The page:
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Fleury's brilliance keeps Pens' season alive

by Alan Robinson /

PITTSBURGH – Three games, three losses and 20 goals allowed into what was becoming an unfathomably bad playoff series for the Pittsburgh Penguins, coach Dan Bylsma didn't waver for a moment.

He wasn't bailing out on Marc-Andre Fleury despite such raggedly poor play by his goalie that the Penguins were in danger of being swept by their biggest rival in a series they were favored to win.

"I know Marc-Andre is going to be the guy in net for the next four games," Bylsma said.

Two games later – or at least one more than many in Pittsburgh and Philadelphia were forecasting he would play – Fleury is still standing. So are the Penguins after two consecutive victories in must-win games that tested their resiliency and Fleury's now-restored but previously badly shaken confidence.


Hartnell: Flyers must feel the pain

By Dan Rosen - Senior Writer
If the Flyers are going to finally close out the Penguins in Game 6, Scott Hartnell said they're going to have to feel some pain.

Fleury, who looked so rattled during the Flyers' 8-5 and 8-4 victories in Games 2 and 3 that Bylsma felt it necessary to give him an in-series pep talk, held up under nearly everything the Flyers threw at him during Pittsburgh's 3-2 victory Friday night in Game 5 of the Eastern Conference Quarterfinals.

And they threw a lot, especially during a third period that will be replayed by Penguins fans for a long time if their team somehow overcomes tremendously high odds to rally and win the series.

"Our team was good," Bylsma said. "But Marc was at his best."

Especially as the Flyers relentlessly threw 14 shots at the goalie during a full-throttle third period that seemed to be played almost exclusively in the Penguins' end. Seven saves came during a series-saving penalty kill after Tyler Kennedy unwisely took a retaliatory slashing penalty at 7:37.

Overall, Fleury turned aside 24 of 26 shots.

"We couldn't get it past their goaltender," Flyers coach Peter Laviolette said. "Their goaltender was good tonight."

Penguins forward Matt Cooke was even more complimentary about a goalie who won a career-high 42 games this season, helping Pittsburgh to the second-best regular-season record in franchise history.

"That's the best he's been this year for sure," Cooke said. "I mean, he's played great for us all year and he's been our guy through some of the quirky weird things that have happened to this point in the playoffs. We've never lost faith or lost doubt and he proved why."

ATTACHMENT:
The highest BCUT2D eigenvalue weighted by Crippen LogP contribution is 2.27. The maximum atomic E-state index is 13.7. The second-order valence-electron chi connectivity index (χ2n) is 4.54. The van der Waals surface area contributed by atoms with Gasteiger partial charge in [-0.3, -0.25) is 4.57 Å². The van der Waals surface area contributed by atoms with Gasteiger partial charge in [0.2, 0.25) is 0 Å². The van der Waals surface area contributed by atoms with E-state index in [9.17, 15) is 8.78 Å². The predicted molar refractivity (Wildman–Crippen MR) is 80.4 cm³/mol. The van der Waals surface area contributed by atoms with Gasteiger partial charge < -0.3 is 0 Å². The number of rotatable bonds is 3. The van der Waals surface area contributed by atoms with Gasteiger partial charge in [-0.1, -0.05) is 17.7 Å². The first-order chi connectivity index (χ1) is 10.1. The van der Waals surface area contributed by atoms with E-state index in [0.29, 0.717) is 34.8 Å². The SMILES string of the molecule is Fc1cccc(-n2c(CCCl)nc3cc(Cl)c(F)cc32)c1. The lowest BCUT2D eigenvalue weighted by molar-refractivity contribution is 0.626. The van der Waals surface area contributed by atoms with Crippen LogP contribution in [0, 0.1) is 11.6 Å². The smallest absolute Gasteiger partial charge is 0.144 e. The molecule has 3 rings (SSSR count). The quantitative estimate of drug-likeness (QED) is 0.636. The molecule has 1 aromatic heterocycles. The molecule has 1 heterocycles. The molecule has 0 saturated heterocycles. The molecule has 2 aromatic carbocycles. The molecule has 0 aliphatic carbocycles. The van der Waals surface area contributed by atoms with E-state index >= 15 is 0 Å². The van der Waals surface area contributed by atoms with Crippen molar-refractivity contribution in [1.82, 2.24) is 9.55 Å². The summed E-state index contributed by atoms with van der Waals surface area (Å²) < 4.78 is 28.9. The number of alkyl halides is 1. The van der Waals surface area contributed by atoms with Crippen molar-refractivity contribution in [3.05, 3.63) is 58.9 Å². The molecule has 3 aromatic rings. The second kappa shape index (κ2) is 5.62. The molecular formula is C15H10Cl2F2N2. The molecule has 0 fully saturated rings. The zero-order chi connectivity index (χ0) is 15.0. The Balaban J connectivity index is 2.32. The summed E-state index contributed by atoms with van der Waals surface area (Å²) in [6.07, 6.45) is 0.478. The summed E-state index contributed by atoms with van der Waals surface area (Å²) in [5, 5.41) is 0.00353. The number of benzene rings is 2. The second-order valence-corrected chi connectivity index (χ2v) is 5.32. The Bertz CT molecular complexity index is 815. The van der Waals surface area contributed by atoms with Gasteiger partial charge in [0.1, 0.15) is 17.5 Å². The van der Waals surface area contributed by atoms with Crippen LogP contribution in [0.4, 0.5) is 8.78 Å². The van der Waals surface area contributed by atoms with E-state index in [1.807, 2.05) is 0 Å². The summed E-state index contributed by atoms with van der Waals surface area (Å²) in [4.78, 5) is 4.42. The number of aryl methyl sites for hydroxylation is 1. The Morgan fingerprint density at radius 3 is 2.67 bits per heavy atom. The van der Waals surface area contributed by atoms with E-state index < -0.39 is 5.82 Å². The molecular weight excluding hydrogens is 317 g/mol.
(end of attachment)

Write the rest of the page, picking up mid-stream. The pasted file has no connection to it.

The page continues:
Fleury probably hasn't been so good in a playoff game since he almost single-handedly held off the Detroit Red Wings during Pittsburgh's 2-1 victory in Game 7 of the Stanley Cup Final in 2009.

"He stood strong – made the big save -- but also stood strong," Bylsma said.

With Pittsburgh clinging to a 3-2 lead in a series that had been as wide open as the straightaway at Daytona, the power play began with Jordan Staal winning a faceoff in the defensive zone, but the Penguins couldn't clear the puck.

Kimmo Timonen took the first shot from far out at 7:46. Fleury's first big save came on Jakub Voracek's wicked one-timer from the right circle at 8:33, and Claude Giroux followed with a long wrist shot eight seconds later.

At that point, nearly a minute still needed to be killed off -- unless the Penguins were to find themselves tied in the third period of an elimination game against a team that had beaten them in seven of eight visits to Consol.

To that point, the Flyers had converted on 11 of 19 power-play attempts in the series, including man-advantage goals by Matt Carle and Scott Hartnell in the first period.

"He stood strong, made the big save but also stood strong whether there was traffic in front of the net, loose pucks and rebounds, he played really hard and really strong there in the crease," Bylsma said. "He kept it out in the third period."

Still, the Flyers kept pressuring and pressuring.

"There was a little bit of action there, but I still thought our guys did a good job -- blocked some shots and took guys backdoor and to the outside," Fleury said. "The crowd (of 18,628) was awesome, being loud and giving us the energy."

Jaromir Jagr, who 21 years ago was a rookie helping the Penguins to the first of successive Stanley Cup Final wins, threw a hard wrist shot at net, but still Pittsburgh couldn't clear the puck. Then, in perhaps the most dramatic sequence of the power play, Danny Briere missed from close range at 9:15 and on his own follow-up a second later.

"That PK was big for us," Fleury said. "We've been having a little trouble in the series, so it was a huge one for us."

Asked what that sequence was like, Staal said, "It was loud – and it was awesome. They made a push but Flower made some unbelievable saves. It was a great third period."

Even when the power play ended, the Flyers' siege didn't.

Fleury made perhaps his biggest save of the night by smothering Hartnell's shot in front at 10:13. About a minute later, Fleury shoved James van Riemsdyk out of the crease so he could turn and make a glove save on Erik Gustafsson's slap shot.

"They pushed on us for the last 10 minutes of the third, but he was great," Cooke said. "He kept the door closed."

As forgettable as Fleury's play was while he allowed 17 goals in the first three games of the series, this was a sequence to remember. So was the difficult save he made on Jagr early in the second period that prevented the Flyers from going up 3-1.

Bylsma's vote of confidence possibly gave Fleury the confidence he needed to turn around the series.

"He told me, we weren't happy losing the first three games but nothing was over and we started focusing on one game at a time, one period at a time," Fleury said. "Nothing was going right for us, but nothing was over."

It still isn't. Game 6 is Sunday in Philadelphia.

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